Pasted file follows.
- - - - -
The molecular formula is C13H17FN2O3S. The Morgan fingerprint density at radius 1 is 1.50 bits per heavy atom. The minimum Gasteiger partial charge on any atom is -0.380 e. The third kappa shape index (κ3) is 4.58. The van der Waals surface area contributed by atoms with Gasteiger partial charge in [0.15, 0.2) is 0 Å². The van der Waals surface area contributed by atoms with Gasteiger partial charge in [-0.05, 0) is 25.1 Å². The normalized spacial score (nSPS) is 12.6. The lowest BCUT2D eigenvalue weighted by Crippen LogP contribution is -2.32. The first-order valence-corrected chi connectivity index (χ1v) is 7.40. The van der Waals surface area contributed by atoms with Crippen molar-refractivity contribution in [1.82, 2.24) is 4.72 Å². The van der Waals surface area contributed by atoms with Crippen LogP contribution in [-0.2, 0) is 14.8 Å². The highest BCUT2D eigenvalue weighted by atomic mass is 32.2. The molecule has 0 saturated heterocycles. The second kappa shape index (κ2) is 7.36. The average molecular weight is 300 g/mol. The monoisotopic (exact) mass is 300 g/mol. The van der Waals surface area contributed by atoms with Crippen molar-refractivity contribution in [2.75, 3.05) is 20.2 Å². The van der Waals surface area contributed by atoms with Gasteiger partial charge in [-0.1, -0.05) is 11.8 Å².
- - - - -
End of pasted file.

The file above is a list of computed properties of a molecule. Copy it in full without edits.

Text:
The molecular formula is C13H17FN2O3S. The Morgan fingerprint density at radius 1 is 1.50 bits per heavy atom. The minimum Gasteiger partial charge on any atom is -0.380 e. The third kappa shape index (κ3) is 4.58. The van der Waals surface area contributed by atoms with Gasteiger partial charge in [0.15, 0.2) is 0 Å². The van der Waals surface area contributed by atoms with Gasteiger partial charge in [-0.05, 0) is 25.1 Å². The normalized spacial score (nSPS) is 12.6. The lowest BCUT2D eigenvalue weighted by Crippen LogP contribution is -2.32. The first-order valence-corrected chi connectivity index (χ1v) is 7.40. The van der Waals surface area contributed by atoms with Crippen molar-refractivity contribution in [1.82, 2.24) is 4.72 Å². The van der Waals surface area contributed by atoms with Crippen LogP contribution in [-0.2, 0) is 14.8 Å². The highest BCUT2D eigenvalue weighted by atomic mass is 32.2. The molecule has 0 saturated heterocycles. The second kappa shape index (κ2) is 7.36. The average molecular weight is 300 g/mol. The monoisotopic (exact) mass is 300 g/mol. The van der Waals surface area contributed by atoms with Crippen molar-refractivity contribution in [2.75, 3.05) is 20.2 Å². The van der Waals surface area contributed by atoms with Gasteiger partial charge in [-0.1, -0.05) is 11.8 Å².